Baking Bread for Beginners

I’ve been invited to a potluck style Thanksgiving dinner on the weekend. Since I was the last person to email back to the hosts, I have been assigned the boring task of bringing bread and butter.

I was thinking it would be cool to make bread myself to make it more special and interesting - I mean, someone else is bringing a turkey, for crying out loud! I can’t just bring a loaf of Wonderbread. But, problem, I’ve never made bread before, although I am not a bad cook.

So - is it possible for me to make passable bread or buns on my first try? I don’t have a breadmaker or anything. Or is this a disastrously stupid idea? Anyone have good recipes?


This is an awesome place to start. I showed a couple of friends this recipe a year and a half back, and they are both still going at it. One of them bakes several loaves a week.

If you have sourdough starter, you can also do the same recipe as above, just substitute 1/4 cup sourdough starter for the 1/4 teaspoon yeast.

And here is a speedier version of the no-knead bread recipe.

These are dead simple. Anybody can make these breads, and they produce well above-average results for little effort and practically no skill. The secret is an unusually wet dough and cooking it in a small, enclosed space (dutch oven, Pyrex casserole) which helps provide the humidity for a crispy crust. The no-knead recipe is also very forgiving. I don’t even both with exact measurements. I just throw in enough flour and water until the dough reaches a consistency that is quite wet, but just holds together. I’ve done tests with various hydration levels, and even changing the hydration by up to 1/2 cup water did not adversely effect the final product (so long as the dough held together). I find that I actually use a tiny bit less water than the recipe suggests (1 1/2 cups rather than 1 5/8) to make the dough a little more manageable.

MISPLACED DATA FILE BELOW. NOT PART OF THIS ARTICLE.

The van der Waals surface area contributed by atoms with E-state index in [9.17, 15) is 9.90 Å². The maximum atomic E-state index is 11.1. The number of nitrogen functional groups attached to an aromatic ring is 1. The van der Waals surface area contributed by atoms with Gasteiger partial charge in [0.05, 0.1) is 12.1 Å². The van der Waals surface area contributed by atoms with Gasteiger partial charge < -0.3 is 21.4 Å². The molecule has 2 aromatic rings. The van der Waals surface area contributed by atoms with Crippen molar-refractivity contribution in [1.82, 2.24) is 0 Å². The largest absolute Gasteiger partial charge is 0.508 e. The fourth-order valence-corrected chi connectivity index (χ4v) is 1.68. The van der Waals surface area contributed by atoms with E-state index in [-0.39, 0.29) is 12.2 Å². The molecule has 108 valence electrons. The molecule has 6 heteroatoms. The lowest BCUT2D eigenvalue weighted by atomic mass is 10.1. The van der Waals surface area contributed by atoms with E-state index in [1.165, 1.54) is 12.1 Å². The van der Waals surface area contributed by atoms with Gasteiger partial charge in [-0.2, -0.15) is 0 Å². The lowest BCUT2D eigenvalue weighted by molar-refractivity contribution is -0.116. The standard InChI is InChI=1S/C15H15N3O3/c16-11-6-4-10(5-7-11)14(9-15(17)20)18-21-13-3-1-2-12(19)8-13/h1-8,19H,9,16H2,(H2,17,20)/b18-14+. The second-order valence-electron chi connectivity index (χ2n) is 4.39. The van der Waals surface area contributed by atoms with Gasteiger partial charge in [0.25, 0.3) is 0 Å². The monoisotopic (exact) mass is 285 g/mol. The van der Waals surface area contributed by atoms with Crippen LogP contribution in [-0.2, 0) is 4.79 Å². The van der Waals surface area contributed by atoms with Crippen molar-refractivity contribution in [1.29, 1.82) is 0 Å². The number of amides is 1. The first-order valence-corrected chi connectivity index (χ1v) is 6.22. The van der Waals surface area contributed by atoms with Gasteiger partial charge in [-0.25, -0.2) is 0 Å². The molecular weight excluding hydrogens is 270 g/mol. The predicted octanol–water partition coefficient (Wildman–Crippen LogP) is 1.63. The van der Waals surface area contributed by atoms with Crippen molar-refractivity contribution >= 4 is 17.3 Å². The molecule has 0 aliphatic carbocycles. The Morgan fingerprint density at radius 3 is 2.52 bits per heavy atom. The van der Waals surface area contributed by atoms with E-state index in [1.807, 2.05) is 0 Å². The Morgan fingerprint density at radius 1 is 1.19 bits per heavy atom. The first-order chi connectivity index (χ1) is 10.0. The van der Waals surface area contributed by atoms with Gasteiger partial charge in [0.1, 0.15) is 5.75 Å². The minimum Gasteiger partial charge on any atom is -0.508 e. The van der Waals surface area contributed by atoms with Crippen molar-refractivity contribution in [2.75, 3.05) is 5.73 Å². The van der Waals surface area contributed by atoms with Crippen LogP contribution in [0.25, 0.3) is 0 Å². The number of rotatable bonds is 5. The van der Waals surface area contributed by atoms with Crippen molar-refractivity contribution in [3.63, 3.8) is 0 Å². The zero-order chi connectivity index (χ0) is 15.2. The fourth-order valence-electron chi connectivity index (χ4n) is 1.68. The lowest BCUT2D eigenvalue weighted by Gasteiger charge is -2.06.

My first thought was the same as pulykamell’s. The linked recipe is incredibly easy and produces bread that looks & tastes like you’ve been baking for years.

Yes I third that recipe. I have made it three times and all three times it was fantastic. What didn’t get eaten at dinner got eaten with a little honey as breakfast. Fantastic recipe. They will think you are some sort of baker-god.

Fourthed. I’ve made bread other, much more labor-intensive ways, and it has turned out OK, but no-knead bread is always, always fantastic and the easiest thing in the world. I keep a bag of the dough in the fridge and make pizza crusts and individual buns out of it–both of these cook up beautifully and quickly on the grill.